Editor’s note: The following information was coordinated by Sandra Burgess, MSW, LCSW and updated by Katie Frederick in September 2023.
According to figures from the National Institute of Mental Health, more than one in five U.S. adults live with a mental illness (57.8 million people in 2021). Unfortunately, only about half of those seek and receive treatment. Join Accessible Pharmacy on September 29 at noon Eastern for a discussion of mental health in the blind and low-vision community. Expert presenters will discuss:
■ Psychology and therapy for the blind community
■ Medications and genomic testing
■ Peer and community support resources
■ 988 Mental Health Hotline information
Registration is free. The webinar will feature live captions and American Sign Language. If you cannot attend live, a link to the recording will be available to registrants following the presentation.
Help for Mental Health Issues
In the US, help for mental health issues is accessible to those with or without the ability to pay for it. Community mental health clinics are good places to look for a range of services and payment options. It’s a good idea to contact your primary physician because they can examine you to rule out a physical health problem that causes mental health symptoms.
Your primary doctor can also provide a referral to a mental health provider.
In addition, cities have telephone crisis lines staffed 24 hours a day by professionals, or you may visit your local hospital emergency room. Do not be afraid to seek assistance. Know that you are not alone; millions of Americans are affected by mental health problems.
Blindness, Low vision, and Mental Health
Co-occurring mental disorders are not uncommon for those of us living with blindness or low vision. The sudden loss of eyesight associated with acquired blindness is statistically known to accompany other issues such as:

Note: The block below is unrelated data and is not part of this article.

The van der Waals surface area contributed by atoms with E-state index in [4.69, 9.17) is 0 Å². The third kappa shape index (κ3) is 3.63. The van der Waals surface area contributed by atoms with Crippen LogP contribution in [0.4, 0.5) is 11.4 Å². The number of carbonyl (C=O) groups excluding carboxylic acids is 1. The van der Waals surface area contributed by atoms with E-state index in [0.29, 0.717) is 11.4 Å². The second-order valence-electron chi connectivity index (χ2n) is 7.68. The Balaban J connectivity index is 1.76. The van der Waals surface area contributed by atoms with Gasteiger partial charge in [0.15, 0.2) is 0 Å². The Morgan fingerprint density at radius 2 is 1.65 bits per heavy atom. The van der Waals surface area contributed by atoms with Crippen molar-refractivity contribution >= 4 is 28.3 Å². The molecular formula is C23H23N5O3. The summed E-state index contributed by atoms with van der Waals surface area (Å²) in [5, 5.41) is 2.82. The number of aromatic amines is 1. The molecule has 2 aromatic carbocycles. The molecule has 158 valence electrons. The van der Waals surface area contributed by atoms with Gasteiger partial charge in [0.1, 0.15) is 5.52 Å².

- Post Traumatic Stress Disorder (PTSD) and even suicidal thoughts. Symptoms for these disorders vary based on the individual, but these illnesses can have cognitive, behavioral, and whole-body (physical) symptomology.
As a community, we must acknowledge the importance of mental health awareness. By harnessing the courage necessary to discuss our own experiences respectfully, we can potentially help others coping with blindness or vision changes seek the professional help they need to live fulfilling lives. If you or someone you love needs support for mental health, there are ways to get help. Contact your primary physician, call your local hospital, or inquire with your insurance company for a referral.
Action Steps for Helping a Loved One
Perhaps you have a loved one who is struggling with their mental health. Peer advisor Amy Bovaird shares the following six steps she learned through supporting her brother after their mother’s death.
1. Prepare two healthy meals a day.
I had to ensure my brother ate to ward off problems with diabetes and the heavy doses of his mental health medications. I made him whatever he wanted so that he would look forward to eating. City chicken and steak were popular choices, and he appreciated my efforts.